It is an important question. The rational for any business to use an agent is that the relationship is results based. Unlike a sales representative (where there will also be the issue of national insurance contributions aka employment tax), no sale equals no commission payable to the agent.
There are two other reasons why it is an important question:
for a principal to have to pay commission to an agent where the principal has not been paid can only impact on the profits of the principal; and
if it should be the case that the principal is liable to the agent for unpaid commission in situations where the principal has not been paid by the customer, the amount of such commission should be taken into account when calculating the amount of the compensation or indemnity payable to the agent on termination of the agency agreement.
The authors of the EU Agents Directive were alert to the David vs Goliath issue which often exists between agent and principal. The Directive provides that the right of an agent to commission can be extinguished only if and to the extent that:
it is established that the contract between the customer and the principal will not be performed; and
that fact is due to a reason for which the principal is not to blame.
What these words mean is in the context of such ‘back’ commission was considered in a recent judgement of the European Court.
The agency agreement before the Court provided for the agent to receive commission for each contract performed. However, the agency agreement also stated that any non-payment by a customer would result in a forfeiture of the commission or a proportional reduction of such commission.
A number of customers failed to pay. They claimed that the principal had treated them badly and that as a result they had lost confidence in the principal. Unsurprisingly this resulted in the non-payment by the principal of commission to the agent.
The agent claimed that it was entitled to the commission. It relied on the principal being to blame for the fact that the principal had not been paid by the customers.
The first issue before the European Court was to consider whether the right to commission can be extinguished only in situations where there is a complete non-performance of the contract between the principal and the customer or whether the same principle also applies in situations where there has been a partial non-performance of the contract.
Looking at the words, ‘if and to the extent that’, the Court had little difficulty in deciding that the intention of the Directive was to ensure that as the performance of a contract progresses, commission becomes due to the agent. But what then of the further provision in the Directive (and correspondingly in the Commercial Agents Regulations) that any commission which the agent has already received in a situation where the contract between the principal and the customer will not be performed shall be refunded to the principal? With reference to this the Court decided that a provision in an agency agreement that the agent is to reimburse the principal commission received by the agent where there is partial non-performance of the contract between principal and customer is enforceable and could be relied on by the principal as long as:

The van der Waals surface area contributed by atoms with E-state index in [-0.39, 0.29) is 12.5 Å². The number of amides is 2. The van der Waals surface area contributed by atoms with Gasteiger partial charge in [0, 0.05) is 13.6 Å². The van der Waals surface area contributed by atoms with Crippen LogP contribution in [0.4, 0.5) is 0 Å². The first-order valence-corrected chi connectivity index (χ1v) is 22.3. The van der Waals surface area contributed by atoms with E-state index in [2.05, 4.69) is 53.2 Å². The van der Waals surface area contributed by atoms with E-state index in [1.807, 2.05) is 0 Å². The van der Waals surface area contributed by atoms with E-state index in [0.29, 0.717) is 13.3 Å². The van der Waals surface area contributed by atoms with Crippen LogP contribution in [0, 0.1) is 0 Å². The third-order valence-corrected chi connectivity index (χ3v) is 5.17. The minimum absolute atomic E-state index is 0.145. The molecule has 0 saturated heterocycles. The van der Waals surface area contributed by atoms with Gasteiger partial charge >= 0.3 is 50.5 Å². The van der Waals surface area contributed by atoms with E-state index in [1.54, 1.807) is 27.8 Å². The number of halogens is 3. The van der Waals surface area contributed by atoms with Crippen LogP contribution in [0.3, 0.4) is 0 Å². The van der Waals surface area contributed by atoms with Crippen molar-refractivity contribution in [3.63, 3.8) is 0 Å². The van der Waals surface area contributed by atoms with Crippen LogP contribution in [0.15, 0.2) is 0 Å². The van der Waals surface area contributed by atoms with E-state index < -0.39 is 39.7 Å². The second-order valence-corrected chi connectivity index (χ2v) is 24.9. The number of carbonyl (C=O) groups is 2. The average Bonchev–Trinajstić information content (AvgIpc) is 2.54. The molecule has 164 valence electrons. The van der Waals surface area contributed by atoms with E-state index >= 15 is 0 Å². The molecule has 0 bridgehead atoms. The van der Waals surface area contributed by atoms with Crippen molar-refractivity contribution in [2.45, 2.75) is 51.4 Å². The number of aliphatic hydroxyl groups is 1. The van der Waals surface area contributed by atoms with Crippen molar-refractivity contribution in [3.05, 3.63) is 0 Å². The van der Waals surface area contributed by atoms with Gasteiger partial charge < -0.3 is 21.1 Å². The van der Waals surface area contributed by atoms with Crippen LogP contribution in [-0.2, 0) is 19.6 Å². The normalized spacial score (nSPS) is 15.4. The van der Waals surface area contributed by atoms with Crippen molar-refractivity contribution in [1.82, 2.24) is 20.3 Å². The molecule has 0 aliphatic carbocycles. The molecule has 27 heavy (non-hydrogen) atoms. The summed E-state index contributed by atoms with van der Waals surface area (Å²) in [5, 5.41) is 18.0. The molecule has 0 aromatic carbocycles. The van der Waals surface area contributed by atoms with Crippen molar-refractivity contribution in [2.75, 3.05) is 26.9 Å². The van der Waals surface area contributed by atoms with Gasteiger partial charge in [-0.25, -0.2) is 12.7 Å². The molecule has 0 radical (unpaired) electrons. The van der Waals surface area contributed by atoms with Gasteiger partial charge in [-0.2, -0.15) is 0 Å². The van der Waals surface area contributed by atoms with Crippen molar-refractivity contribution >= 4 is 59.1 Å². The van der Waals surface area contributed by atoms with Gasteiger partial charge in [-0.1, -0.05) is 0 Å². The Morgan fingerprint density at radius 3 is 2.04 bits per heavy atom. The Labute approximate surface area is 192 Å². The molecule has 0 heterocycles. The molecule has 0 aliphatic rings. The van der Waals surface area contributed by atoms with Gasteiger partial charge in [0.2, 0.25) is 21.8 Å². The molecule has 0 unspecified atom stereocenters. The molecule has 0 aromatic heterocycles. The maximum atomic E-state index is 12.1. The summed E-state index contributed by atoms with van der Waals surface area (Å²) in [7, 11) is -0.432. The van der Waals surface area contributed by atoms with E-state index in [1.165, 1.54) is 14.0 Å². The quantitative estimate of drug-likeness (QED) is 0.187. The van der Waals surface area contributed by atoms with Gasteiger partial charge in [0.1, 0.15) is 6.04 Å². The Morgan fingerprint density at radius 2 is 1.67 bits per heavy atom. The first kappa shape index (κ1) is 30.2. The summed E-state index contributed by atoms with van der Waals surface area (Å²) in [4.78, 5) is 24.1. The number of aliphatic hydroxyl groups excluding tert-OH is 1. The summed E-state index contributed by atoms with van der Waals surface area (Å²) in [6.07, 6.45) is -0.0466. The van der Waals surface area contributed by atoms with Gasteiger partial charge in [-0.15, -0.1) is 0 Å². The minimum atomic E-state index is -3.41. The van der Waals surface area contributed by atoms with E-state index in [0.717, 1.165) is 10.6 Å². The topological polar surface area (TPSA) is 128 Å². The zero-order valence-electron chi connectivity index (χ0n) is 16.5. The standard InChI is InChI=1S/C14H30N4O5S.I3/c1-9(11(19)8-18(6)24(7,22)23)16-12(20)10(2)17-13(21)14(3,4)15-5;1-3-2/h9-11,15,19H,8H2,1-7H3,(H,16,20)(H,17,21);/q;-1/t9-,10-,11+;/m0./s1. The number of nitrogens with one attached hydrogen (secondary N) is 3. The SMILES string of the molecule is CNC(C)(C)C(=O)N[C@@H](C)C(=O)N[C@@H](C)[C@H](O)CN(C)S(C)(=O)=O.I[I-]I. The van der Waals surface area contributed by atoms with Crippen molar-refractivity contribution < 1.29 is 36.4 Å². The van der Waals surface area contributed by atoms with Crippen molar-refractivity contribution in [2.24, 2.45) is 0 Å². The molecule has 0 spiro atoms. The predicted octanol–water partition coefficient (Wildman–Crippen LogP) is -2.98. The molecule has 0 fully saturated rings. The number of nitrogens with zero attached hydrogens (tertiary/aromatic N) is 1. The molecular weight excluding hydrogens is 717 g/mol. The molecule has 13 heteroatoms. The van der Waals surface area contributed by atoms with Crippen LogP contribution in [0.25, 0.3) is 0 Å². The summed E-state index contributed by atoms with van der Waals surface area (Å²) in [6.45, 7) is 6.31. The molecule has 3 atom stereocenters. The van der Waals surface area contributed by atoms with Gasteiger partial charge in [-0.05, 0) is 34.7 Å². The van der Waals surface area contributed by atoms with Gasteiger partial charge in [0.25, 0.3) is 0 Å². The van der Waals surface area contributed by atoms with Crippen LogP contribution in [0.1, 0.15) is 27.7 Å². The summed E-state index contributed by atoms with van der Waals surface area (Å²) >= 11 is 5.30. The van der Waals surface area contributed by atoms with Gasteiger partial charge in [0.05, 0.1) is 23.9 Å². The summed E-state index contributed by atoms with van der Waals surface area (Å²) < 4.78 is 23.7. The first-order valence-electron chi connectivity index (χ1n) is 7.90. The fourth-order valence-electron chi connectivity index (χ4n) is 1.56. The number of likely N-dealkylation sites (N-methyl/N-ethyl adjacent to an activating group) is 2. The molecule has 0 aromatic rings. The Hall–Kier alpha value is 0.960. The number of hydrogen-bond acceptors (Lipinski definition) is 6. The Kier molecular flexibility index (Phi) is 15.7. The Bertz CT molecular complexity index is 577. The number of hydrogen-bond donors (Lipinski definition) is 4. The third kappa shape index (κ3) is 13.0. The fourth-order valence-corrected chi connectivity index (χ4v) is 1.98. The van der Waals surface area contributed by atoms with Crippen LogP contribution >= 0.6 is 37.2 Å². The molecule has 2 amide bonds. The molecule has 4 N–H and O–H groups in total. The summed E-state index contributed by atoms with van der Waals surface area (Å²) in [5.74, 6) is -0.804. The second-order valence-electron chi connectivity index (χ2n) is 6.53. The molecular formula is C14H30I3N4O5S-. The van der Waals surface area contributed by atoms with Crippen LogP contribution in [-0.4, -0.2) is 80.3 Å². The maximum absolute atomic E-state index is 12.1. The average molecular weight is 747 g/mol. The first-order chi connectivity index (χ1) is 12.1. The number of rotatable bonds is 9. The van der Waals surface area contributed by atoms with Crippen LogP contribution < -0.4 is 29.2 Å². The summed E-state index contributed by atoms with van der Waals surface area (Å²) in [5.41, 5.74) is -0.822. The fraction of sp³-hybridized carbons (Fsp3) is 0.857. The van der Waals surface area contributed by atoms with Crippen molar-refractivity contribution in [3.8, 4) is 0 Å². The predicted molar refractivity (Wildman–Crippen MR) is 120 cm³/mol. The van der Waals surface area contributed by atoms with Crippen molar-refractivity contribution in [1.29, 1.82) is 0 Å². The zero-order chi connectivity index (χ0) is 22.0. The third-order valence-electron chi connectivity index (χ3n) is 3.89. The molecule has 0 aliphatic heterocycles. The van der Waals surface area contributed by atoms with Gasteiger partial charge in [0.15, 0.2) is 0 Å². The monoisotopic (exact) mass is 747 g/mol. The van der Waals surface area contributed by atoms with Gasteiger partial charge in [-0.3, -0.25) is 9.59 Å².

the obligation on the agent to refund commission is strictly proportionate to the extent to which the contract between principal and customer has not been performed; and
such non-performance of such contract is not due to a reason for which the principal is to blame.
The last question in this case to be considered by the Court concerned what is arguably the very essence of the back commission protection given to agent. The Court was asked to consider whether ‘a reason for which the principal is to blame’ concerns:
only the legal reasons that resulted directly in the non-performance of the contract between principal and customer; or
whether that concept covers all legal and factual circumstances for which the principal is to blame and which results in the non-performance of the contract with the customer.
The Court pointed out that the Directive is concerned with protecting the agent in its relationship with the principal. In view of this, and given the need to avoid possible abuses by the principal, the Court concluded that all legal and factual circumstances relating to the principal must be taken into account.
Take home points
For agents the situation is straight forward – there is a need for agents to keep records of situations where they have not been paid commission on orders that they have taken. However, it is the experience of the Fox Williams’ agentlaw team that agents often fail to keep detailed records. In a situation where the agency agreement is terminated without good reason by the principal, this lack of records can prove very costly indeed to the agent.
For principals the situation is also straight forward – given that their profitability is dependent upon the contracts being performed and payment being received from customers, principals should seek to avoid non-performance situations!
The Directive and the Regulations make clear that it is not open to the principal and agent in the agency agreement to contract out of the entitlement of the agent to back commission. But if a principal can find a way of reducing the commission paid to an agent by reference to the commission earned by the agent (and subject, of course, to this being acceptable to the agent), whilst the principal will still have an obligation to pay back commission, the cost of doing so may be off set against the lower commission being earned by the agent going forwards.